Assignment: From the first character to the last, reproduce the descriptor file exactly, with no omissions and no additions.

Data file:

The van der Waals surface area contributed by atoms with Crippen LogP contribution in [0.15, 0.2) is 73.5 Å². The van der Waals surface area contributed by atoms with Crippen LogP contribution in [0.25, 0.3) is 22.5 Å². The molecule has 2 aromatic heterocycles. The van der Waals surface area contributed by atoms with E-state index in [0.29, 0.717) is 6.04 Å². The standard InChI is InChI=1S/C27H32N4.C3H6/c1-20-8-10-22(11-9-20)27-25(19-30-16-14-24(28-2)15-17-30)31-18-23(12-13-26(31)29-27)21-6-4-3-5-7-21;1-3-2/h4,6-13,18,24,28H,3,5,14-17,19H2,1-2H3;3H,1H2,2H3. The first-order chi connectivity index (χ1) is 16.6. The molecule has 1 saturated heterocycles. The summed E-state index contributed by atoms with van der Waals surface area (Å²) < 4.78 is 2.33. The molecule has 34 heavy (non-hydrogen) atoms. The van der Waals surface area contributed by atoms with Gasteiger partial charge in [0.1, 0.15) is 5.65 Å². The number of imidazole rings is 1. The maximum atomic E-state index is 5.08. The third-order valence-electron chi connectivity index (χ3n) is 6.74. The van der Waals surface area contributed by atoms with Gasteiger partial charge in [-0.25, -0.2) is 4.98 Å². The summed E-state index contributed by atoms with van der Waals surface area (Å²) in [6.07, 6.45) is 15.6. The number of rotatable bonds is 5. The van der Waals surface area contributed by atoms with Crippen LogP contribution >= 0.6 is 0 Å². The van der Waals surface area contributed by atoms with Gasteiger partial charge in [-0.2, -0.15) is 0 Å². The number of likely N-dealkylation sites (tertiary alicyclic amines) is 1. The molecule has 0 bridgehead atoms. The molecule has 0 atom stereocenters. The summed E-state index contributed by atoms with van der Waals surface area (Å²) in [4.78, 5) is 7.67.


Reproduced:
The van der Waals surface area contributed by atoms with Crippen LogP contribution in [0.15, 0.2) is 73.5 Å². The van der Waals surface area contributed by atoms with Crippen LogP contribution in [0.25, 0.3) is 22.5 Å². The molecule has 2 aromatic heterocycles. The van der Waals surface area contributed by atoms with E-state index in [0.29, 0.717) is 6.04 Å². The standard InChI is InChI=1S/C27H32N4.C3H6/c1-20-8-10-22(11-9-20)27-25(19-30-16-14-24(28-2)15-17-30)31-18-23(12-13-26(31)29-27)21-6-4-3-5-7-21;1-3-2/h4,6-13,18,24,28H,3,5,14-17,19H2,1-2H3;3H,1H2,2H3. The first-order chi connectivity index (χ1) is 16.6. The molecule has 1 saturated heterocycles. The summed E-state index contributed by atoms with van der Waals surface area (Å²) < 4.78 is 2.33. The molecule has 34 heavy (non-hydrogen) atoms. The van der Waals surface area contributed by atoms with Gasteiger partial charge in [0.1, 0.15) is 5.65 Å². The number of imidazole rings is 1. The maximum atomic E-state index is 5.08. The third-order valence-electron chi connectivity index (χ3n) is 6.74. The van der Waals surface area contributed by atoms with Gasteiger partial charge in [-0.25, -0.2) is 4.98 Å². The summed E-state index contributed by atoms with van der Waals surface area (Å²) in [6.07, 6.45) is 15.6. The number of rotatable bonds is 5. The van der Waals surface area contributed by atoms with Crippen LogP contribution >= 0.6 is 0 Å². The van der Waals surface area contributed by atoms with Gasteiger partial charge in [-0.2, -0.15) is 0 Å². The number of likely N-dealkylation sites (tertiary alicyclic amines) is 1. The molecule has 0 bridgehead atoms. The molecule has 0 atom stereocenters. The summed E-state index contributed by atoms with van der Waals surface area (Å²) in [4.78, 5) is 7.67.